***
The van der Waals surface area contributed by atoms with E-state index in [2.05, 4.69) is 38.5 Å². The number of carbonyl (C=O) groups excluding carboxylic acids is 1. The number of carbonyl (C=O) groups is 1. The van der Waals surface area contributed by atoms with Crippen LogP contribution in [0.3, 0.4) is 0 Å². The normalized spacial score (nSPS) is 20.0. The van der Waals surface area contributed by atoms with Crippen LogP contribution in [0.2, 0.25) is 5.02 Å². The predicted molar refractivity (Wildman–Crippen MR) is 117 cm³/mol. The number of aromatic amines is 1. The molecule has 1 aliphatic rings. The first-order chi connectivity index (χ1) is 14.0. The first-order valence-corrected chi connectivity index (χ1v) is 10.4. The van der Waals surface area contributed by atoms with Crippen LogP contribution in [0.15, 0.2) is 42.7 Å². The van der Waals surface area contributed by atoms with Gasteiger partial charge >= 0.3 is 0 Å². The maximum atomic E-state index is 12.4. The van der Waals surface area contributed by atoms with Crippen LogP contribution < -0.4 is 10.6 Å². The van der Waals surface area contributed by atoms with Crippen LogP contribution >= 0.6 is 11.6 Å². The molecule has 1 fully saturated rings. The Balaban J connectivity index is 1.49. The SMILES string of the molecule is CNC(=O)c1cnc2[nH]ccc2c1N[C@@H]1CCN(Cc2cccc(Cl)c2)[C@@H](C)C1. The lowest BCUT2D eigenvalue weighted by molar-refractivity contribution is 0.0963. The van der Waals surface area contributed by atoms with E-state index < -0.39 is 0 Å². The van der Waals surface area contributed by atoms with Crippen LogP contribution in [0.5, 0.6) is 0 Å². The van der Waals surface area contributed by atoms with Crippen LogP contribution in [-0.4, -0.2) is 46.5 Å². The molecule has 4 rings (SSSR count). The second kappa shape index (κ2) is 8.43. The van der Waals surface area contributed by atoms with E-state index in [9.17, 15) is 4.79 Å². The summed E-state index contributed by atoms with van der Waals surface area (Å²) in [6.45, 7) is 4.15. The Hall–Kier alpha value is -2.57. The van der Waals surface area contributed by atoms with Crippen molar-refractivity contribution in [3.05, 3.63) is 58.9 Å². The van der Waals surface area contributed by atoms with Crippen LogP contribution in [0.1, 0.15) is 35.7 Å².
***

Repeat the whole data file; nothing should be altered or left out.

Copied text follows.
The van der Waals surface area contributed by atoms with E-state index in [2.05, 4.69) is 38.5 Å². The number of carbonyl (C=O) groups excluding carboxylic acids is 1. The number of carbonyl (C=O) groups is 1. The van der Waals surface area contributed by atoms with Crippen LogP contribution in [0.3, 0.4) is 0 Å². The normalized spacial score (nSPS) is 20.0. The van der Waals surface area contributed by atoms with Crippen LogP contribution in [0.2, 0.25) is 5.02 Å². The predicted molar refractivity (Wildman–Crippen MR) is 117 cm³/mol. The number of aromatic amines is 1. The molecule has 1 aliphatic rings. The first-order chi connectivity index (χ1) is 14.0. The first-order valence-corrected chi connectivity index (χ1v) is 10.4. The van der Waals surface area contributed by atoms with Crippen LogP contribution in [0.15, 0.2) is 42.7 Å². The van der Waals surface area contributed by atoms with Gasteiger partial charge >= 0.3 is 0 Å². The maximum atomic E-state index is 12.4. The van der Waals surface area contributed by atoms with Crippen LogP contribution < -0.4 is 10.6 Å². The van der Waals surface area contributed by atoms with Crippen LogP contribution >= 0.6 is 11.6 Å². The molecule has 1 fully saturated rings. The Balaban J connectivity index is 1.49. The SMILES string of the molecule is CNC(=O)c1cnc2[nH]ccc2c1N[C@@H]1CCN(Cc2cccc(Cl)c2)[C@@H](C)C1. The lowest BCUT2D eigenvalue weighted by molar-refractivity contribution is 0.0963. The van der Waals surface area contributed by atoms with E-state index < -0.39 is 0 Å². The van der Waals surface area contributed by atoms with Crippen LogP contribution in [0.5, 0.6) is 0 Å². The van der Waals surface area contributed by atoms with Crippen LogP contribution in [-0.4, -0.2) is 46.5 Å². The molecule has 4 rings (SSSR count). The second kappa shape index (κ2) is 8.43. The van der Waals surface area contributed by atoms with E-state index in [9.17, 15) is 4.79 Å². The summed E-state index contributed by atoms with van der Waals surface area (Å²) in [6.45, 7) is 4.15. The Hall–Kier alpha value is -2.57. The van der Waals surface area contributed by atoms with Crippen molar-refractivity contribution in [3.05, 3.63) is 58.9 Å². The van der Waals surface area contributed by atoms with Crippen LogP contribution in [0.1, 0.15) is 35.7 Å².